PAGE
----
by WestCoast Weasel WestCoast Weasel
May 19, 2010

On Sage’s third (and final) release for Epitaph and/or its subsidiary Anti- he opts for personal introspection, as well as counter fundamentalism.  Enlisting an indie star studded cast of musicians (Califone, Calexico, Sparklehorse, and more) and producer (Brian Deck [Modest Mouse, Iron and Wine]) to pen Li(f)e’s arrangements, we’re left with an abstract record containing words and lyrics from a myriad of positions.

One of the album’s strongest, catchiest tracks “Little Houdini” empathetically recounts a multi-felon’s tale of struggle with the judicial system, his escapes, and family tragedy.  It is a mildly interesting story that works rather well over the acoustic strums and drums alike.  We are, however, ultimately hooked into having sympathy for a grand auto theft who’s losing estranged family members.  Take that for what it is, I guess.

The decision to seek songwriters who’ve yet to work with a rapper and to ignore writing music they think would be appropriate for hip-hop is an interesting move.  Hearing the record before realizing this tactic may leave the listener questioning the beats before them.  I know I did.  But, when one considers that Chris Walla of Death Cab For Cutie’s responsible for the danceable—Gnarls Barkley-esque—“Three Sheets To This Wind,” it does give a new sense of appreciation for the busy tune.  Sage explains that he “wasn’t trying to be no hip-hop god or rap’s ghost, shootin’ to be a rock star” over its gritty electric guitar riff.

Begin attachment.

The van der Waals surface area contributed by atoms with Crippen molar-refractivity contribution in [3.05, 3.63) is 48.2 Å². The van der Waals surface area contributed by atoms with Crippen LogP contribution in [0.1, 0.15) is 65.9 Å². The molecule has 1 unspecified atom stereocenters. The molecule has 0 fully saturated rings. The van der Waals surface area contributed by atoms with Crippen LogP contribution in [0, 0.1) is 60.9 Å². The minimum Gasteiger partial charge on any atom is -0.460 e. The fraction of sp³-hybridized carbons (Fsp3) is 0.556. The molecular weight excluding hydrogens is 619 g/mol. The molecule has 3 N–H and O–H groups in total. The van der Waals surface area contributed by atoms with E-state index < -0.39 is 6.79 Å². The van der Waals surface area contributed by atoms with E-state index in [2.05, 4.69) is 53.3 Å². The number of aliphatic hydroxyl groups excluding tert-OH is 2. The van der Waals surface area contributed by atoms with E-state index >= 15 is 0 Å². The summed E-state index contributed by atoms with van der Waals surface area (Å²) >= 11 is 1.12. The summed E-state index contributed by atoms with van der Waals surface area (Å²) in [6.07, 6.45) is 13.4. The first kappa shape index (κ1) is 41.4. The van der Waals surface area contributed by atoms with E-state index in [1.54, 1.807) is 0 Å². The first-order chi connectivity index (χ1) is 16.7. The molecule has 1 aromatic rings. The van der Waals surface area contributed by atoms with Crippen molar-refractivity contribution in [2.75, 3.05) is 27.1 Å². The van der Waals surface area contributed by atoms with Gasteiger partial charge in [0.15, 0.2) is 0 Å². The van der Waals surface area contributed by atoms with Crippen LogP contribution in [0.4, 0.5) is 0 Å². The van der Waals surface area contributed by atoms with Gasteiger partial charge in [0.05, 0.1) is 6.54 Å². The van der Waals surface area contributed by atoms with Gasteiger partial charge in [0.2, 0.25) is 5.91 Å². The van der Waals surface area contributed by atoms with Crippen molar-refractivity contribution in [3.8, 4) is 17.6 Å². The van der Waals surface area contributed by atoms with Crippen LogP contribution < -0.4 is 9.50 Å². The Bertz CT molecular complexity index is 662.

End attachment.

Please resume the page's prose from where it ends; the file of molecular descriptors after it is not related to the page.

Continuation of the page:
To no surprise, digging into the lyrical content of what may not be the most exciting of tracks works in Sage’s favor.  After all, that is his craft.  He attacks religion in “I Was Zero,” carrying a serious sense of conviction with an apt delivery of sarcasm as well.  “The power of a magic trick / Immaculate concepts / Lost in the land of the cross / He’s selling real estate for some place in the clouds” is heard amongst personal favorite lyrics, “I heard God is coming and she’s a screamer.”  While its words are worthy, it lacks any musical panache much like “Diamonds and Pearls,” which unfortunately lacks a little of both.

A catchy, summertime feel grooves on in mid-record thanks to the keys and twangy guitar on “Polterzeitgeist,” while piano, xylophone, choir and percussive sound effects back the poetry of “16 Years.”  The latter’s musical arrangements are revisited again in a similar manner on one the album’s boldest: “The Best of Times.”  Its gold lies in the lyrical jewelry—an overtly personal journey detailing his insecurities as a child and well into his later years as a man.  The gospel-rock of “Love the Lie” delivers the best of both—his speedy, infectious tongue, as well as noteworthy musical arrangement—an otherwise unbalanced vibe on heard in Li(f)e.

Being a fan of both rock and hip-hop, one may think the amalgamation would be attractive two-fold.  I’ve rarely seen it this way whole-heartedly.  The branching out and involving indie-rockers, combined with thought provoking lyrics, today, is as punk rock or against the grain as hip-hop could be.  That said—Sage’s compelling messages are exceedingly more paramount with a more dominant beat behind them.

out of 5 weasels.

Choice cuts: “Little Houdini”, “Love The Lie”, “The Best of Times”

  1. Little Houdini
  2. Three Sheets To The Wind
  3. I Was Zero
  4. Slow Man (FREE MP3)
  5. Diamonds And Pearls
  6. Polterzeitgeitz
  7. The Baby Stays
  8. 16 Years
  9. Worry Not
  10. London Bridge
  11. Love The Lie
  12. The Best Of Times (FREE MP3)

Visit Sage Francis online:

Li(f)e promo clip

Never trust a weasel. Support the artist and find out for yourself. encourages purchasing Li(f)e locally at Red Cat Records in Vancouver, B.C, any independent record store of your choice or online here.


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